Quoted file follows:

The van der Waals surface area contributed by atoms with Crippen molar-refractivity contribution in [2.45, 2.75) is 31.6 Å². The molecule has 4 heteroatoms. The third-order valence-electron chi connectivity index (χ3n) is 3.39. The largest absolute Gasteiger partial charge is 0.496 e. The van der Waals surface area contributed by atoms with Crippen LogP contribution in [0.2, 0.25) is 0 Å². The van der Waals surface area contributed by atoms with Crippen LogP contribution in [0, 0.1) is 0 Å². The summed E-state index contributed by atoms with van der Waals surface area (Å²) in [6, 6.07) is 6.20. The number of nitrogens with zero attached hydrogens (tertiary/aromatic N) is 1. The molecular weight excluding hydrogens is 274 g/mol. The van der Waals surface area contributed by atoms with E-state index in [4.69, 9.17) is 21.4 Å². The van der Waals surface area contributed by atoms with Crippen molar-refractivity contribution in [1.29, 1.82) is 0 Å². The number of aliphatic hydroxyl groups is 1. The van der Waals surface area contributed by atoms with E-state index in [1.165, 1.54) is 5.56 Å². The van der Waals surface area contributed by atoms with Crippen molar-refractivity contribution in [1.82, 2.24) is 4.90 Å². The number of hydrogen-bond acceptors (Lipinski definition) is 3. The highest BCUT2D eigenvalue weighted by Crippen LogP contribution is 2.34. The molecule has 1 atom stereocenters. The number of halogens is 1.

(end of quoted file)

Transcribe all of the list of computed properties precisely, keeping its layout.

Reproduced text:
The van der Waals surface area contributed by atoms with Crippen molar-refractivity contribution in [2.45, 2.75) is 31.6 Å². The molecule has 4 heteroatoms. The third-order valence-electron chi connectivity index (χ3n) is 3.39. The largest absolute Gasteiger partial charge is 0.496 e. The van der Waals surface area contributed by atoms with Crippen LogP contribution in [0.2, 0.25) is 0 Å². The van der Waals surface area contributed by atoms with Crippen LogP contribution in [0, 0.1) is 0 Å². The summed E-state index contributed by atoms with van der Waals surface area (Å²) in [6, 6.07) is 6.20. The number of nitrogens with zero attached hydrogens (tertiary/aromatic N) is 1. The molecular weight excluding hydrogens is 274 g/mol. The van der Waals surface area contributed by atoms with E-state index in [4.69, 9.17) is 21.4 Å². The van der Waals surface area contributed by atoms with Crippen molar-refractivity contribution in [1.29, 1.82) is 0 Å². The number of aliphatic hydroxyl groups is 1. The van der Waals surface area contributed by atoms with E-state index in [1.165, 1.54) is 5.56 Å². The van der Waals surface area contributed by atoms with Crippen molar-refractivity contribution in [1.82, 2.24) is 4.90 Å². The number of hydrogen-bond acceptors (Lipinski definition) is 3. The highest BCUT2D eigenvalue weighted by Crippen LogP contribution is 2.34. The molecule has 1 atom stereocenters. The number of halogens is 1.